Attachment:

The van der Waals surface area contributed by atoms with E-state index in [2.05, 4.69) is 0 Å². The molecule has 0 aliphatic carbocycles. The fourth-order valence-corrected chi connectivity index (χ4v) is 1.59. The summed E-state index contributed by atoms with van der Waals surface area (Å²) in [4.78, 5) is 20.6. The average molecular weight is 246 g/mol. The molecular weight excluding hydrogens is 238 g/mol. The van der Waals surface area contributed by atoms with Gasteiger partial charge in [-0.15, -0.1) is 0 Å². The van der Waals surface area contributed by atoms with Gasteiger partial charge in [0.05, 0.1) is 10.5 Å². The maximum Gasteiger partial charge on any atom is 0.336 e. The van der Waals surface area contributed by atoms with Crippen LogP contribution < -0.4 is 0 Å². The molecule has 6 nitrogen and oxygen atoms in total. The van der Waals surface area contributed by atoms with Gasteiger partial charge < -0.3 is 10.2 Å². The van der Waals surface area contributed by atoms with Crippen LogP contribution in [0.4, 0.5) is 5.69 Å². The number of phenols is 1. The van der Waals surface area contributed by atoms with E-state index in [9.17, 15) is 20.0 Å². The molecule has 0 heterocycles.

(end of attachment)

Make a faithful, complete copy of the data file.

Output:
The van der Waals surface area contributed by atoms with E-state index in [2.05, 4.69) is 0 Å². The molecule has 0 aliphatic carbocycles. The fourth-order valence-corrected chi connectivity index (χ4v) is 1.59. The summed E-state index contributed by atoms with van der Waals surface area (Å²) in [4.78, 5) is 20.6. The average molecular weight is 246 g/mol. The molecular weight excluding hydrogens is 238 g/mol. The van der Waals surface area contributed by atoms with Gasteiger partial charge in [-0.15, -0.1) is 0 Å². The van der Waals surface area contributed by atoms with Gasteiger partial charge in [0.05, 0.1) is 10.5 Å². The maximum Gasteiger partial charge on any atom is 0.336 e. The van der Waals surface area contributed by atoms with Crippen LogP contribution < -0.4 is 0 Å². The molecule has 6 nitrogen and oxygen atoms in total. The van der Waals surface area contributed by atoms with Gasteiger partial charge < -0.3 is 10.2 Å². The van der Waals surface area contributed by atoms with Crippen LogP contribution in [0.4, 0.5) is 5.69 Å². The number of phenols is 1. The van der Waals surface area contributed by atoms with E-state index in [9.17, 15) is 20.0 Å². The molecule has 0 heterocycles.